Sultans of Ping F.C.

  • Sultans of Ping F.C.
  • Stupid Kid EP (UK Rhythm King/Epic) 1992 
  • U Talk Too Much EP (UK Rhythm King/Epic) 1992 
  • Casual Sex in the Cineplex (UK Rhythm King/Epic) 1993 
  • Michiko EP (UK Rhythm King/Epic) 1993 
  • Teenage Punks From Planet Sexy EP (UK Rhythm King/Epic) 1993 
  • Sultans of Ping
  • Teenage Drug (UK Rhythm King/Epic) 1994 
  • Sultans
  • Good Year for Trouble (UK Rhythm King/Epic) 1996 
  • Mescaline EP (UK Rhythm King/Epic) 1996 

Every decade needs its rowdy goofball gang of piss-taking cross-dressing hard-drinking prats willing to do anything to have a good musical time and a few laughs along the rock’n’roll way. (It does, doesn’t it?) The leading candidate for ’90s honors so far is Cork’s Sultans of Ping F.C. (now just the Sultans) — not a soccer team exactly, but a garrulous Irish gang who pal around with and sing about Shonen Knife while otherwise striking a sonic posture somewhere between past contenders John Otway, Tenpole Tudor, the post-Rotten Pistols and the New York Dolls. (Plus Carter the Unstoppable Sex Machine, Billy Bragg and — until a recent Stooges push — maybe the Waterboys or someone wimpy like that.) In other words, ludicrously brilliant.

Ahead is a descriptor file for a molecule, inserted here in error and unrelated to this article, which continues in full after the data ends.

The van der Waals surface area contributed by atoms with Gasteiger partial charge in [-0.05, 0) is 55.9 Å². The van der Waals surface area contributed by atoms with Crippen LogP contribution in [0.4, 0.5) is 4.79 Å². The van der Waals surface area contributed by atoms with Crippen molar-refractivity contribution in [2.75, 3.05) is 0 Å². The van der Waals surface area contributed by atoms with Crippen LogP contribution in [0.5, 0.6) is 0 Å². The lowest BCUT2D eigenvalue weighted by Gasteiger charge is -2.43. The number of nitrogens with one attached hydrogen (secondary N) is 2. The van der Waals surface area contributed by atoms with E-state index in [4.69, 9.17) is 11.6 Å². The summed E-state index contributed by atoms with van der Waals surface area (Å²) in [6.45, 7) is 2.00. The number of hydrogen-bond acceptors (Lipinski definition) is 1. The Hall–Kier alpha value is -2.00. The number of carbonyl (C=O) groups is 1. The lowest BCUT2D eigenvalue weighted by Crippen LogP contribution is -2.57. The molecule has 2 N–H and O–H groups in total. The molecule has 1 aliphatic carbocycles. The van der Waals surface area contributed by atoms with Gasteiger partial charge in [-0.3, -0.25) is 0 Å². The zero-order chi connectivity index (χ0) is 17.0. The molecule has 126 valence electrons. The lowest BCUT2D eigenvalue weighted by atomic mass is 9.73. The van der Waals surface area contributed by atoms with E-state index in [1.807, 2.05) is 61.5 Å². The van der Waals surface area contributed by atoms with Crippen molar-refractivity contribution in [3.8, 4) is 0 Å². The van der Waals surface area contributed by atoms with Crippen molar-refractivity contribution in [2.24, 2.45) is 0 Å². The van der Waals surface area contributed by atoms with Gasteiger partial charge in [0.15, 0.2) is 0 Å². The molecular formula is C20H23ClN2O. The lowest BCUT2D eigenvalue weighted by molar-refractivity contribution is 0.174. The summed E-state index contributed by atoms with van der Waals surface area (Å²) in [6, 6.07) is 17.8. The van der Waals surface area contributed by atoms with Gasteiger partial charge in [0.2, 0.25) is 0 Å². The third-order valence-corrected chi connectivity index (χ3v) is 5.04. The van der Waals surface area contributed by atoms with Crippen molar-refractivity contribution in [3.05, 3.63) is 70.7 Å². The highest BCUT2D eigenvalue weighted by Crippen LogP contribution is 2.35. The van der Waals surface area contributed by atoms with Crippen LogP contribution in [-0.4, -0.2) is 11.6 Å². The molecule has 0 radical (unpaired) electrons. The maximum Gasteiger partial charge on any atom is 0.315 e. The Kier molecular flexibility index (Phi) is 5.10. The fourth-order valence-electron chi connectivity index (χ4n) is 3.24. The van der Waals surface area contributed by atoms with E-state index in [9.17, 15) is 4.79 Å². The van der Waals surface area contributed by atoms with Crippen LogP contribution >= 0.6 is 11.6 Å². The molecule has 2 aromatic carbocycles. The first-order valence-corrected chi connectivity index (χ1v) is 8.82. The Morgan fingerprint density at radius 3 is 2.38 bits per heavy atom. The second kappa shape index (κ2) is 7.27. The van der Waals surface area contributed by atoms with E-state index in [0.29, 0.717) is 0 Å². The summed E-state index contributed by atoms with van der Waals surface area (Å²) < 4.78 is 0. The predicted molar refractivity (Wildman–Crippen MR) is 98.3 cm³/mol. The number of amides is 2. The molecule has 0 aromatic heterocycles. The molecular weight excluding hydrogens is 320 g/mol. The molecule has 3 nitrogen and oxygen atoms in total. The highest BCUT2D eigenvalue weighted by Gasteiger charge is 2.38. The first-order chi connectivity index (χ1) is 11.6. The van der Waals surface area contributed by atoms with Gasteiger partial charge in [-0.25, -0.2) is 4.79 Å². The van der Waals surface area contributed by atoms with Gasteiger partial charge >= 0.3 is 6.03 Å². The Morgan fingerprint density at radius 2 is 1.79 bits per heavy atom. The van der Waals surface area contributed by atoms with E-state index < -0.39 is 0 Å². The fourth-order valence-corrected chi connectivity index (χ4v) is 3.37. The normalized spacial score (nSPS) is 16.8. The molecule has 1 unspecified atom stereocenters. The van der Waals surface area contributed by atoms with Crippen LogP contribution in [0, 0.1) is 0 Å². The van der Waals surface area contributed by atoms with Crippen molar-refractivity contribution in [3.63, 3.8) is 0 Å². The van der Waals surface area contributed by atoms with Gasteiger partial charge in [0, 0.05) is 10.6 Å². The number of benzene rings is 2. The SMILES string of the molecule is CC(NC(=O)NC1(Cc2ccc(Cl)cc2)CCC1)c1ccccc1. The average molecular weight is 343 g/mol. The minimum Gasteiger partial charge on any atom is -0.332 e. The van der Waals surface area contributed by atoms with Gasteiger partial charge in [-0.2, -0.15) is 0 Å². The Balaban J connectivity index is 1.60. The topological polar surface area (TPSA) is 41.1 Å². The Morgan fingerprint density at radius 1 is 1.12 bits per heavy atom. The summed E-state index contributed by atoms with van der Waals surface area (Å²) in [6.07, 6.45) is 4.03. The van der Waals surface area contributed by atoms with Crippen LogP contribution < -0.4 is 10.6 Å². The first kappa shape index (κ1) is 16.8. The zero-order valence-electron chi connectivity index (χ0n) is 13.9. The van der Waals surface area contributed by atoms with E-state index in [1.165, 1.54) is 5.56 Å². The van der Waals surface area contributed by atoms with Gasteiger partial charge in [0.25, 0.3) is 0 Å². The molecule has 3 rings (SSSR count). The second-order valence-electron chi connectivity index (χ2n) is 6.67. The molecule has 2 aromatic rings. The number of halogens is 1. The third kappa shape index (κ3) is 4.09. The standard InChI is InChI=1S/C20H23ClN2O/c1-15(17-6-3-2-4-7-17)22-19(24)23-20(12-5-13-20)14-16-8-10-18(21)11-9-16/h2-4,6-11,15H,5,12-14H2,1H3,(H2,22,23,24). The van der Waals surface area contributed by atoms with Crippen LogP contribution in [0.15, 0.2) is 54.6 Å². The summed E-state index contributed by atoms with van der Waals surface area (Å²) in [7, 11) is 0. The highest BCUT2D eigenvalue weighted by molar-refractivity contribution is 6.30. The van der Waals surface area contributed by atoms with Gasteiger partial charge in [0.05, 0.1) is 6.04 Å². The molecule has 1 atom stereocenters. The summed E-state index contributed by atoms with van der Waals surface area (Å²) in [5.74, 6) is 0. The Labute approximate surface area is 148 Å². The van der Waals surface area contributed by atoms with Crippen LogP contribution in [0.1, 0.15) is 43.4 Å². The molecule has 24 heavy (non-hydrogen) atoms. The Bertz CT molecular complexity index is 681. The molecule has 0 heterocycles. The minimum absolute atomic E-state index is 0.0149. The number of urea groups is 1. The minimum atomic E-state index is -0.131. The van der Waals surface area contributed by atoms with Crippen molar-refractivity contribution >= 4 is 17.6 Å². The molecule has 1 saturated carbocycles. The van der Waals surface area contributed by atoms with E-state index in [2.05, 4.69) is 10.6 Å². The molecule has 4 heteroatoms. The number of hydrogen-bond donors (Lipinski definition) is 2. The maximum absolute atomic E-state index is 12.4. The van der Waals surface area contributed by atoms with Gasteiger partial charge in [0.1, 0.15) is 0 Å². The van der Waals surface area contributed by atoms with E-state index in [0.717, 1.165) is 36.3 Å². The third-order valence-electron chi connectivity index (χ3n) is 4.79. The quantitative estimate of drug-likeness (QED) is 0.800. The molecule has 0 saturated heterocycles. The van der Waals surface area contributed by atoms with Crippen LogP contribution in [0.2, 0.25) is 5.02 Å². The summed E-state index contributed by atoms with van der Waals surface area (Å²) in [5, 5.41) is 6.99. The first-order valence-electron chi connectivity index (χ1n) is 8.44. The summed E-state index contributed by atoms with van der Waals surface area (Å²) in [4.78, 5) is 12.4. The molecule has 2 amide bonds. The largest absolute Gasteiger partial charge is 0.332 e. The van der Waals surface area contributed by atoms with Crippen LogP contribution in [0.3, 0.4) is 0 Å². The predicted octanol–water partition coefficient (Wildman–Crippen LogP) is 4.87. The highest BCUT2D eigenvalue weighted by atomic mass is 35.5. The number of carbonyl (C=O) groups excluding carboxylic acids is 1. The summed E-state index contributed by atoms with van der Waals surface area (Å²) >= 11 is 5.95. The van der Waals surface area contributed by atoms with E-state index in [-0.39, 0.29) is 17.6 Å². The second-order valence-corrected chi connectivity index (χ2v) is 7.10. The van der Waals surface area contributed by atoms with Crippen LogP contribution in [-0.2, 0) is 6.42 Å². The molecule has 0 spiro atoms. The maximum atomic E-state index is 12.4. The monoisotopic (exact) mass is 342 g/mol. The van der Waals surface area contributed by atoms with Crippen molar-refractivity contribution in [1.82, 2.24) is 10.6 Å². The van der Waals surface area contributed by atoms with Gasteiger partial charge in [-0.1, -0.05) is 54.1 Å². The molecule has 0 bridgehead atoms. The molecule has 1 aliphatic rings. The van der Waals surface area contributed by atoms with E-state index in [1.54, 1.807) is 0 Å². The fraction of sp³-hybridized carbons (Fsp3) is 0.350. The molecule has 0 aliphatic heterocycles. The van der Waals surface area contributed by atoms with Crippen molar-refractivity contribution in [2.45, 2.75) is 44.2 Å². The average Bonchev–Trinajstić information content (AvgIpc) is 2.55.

U Talk Too Much previews the first album’s best track (the rousing, disgusted and catchy “You Talk Too Much”) and also boasts the giddy “Japanese Girls,” “Robo Cop” and “Armitage Shanks,” which predates the Green Day song that misspells the same toilet manufacturer’s name by three years. Casual Sex in the Cineplex romps further through such silly shoutalong yobbo charmers as “Kick Me With Your Leather Boots,” the viciously funny Fall parody of “Where’s Me Jumper?” and the intentionally nauseating (with strings) pill-popping domesticity of “Let’s Go Shopping.” Dispatching another personal affront in song, the Sultans of Ping rip apart a “Stupid Kid,” cheer on a favorite player (“Clitus Clarke”), offer a loopy soccer anthem in “Give Him a Ball (And a Yard of Grass)” and make a pit stop for the superficially pretty pop of “Veronica,” which announces “you are what you eat” and then follows the omnivorous thought: “that means you’re everything in the world/Everything edible/That means you’re everything in the fridge.” Damn straight.

[Ira Robbins]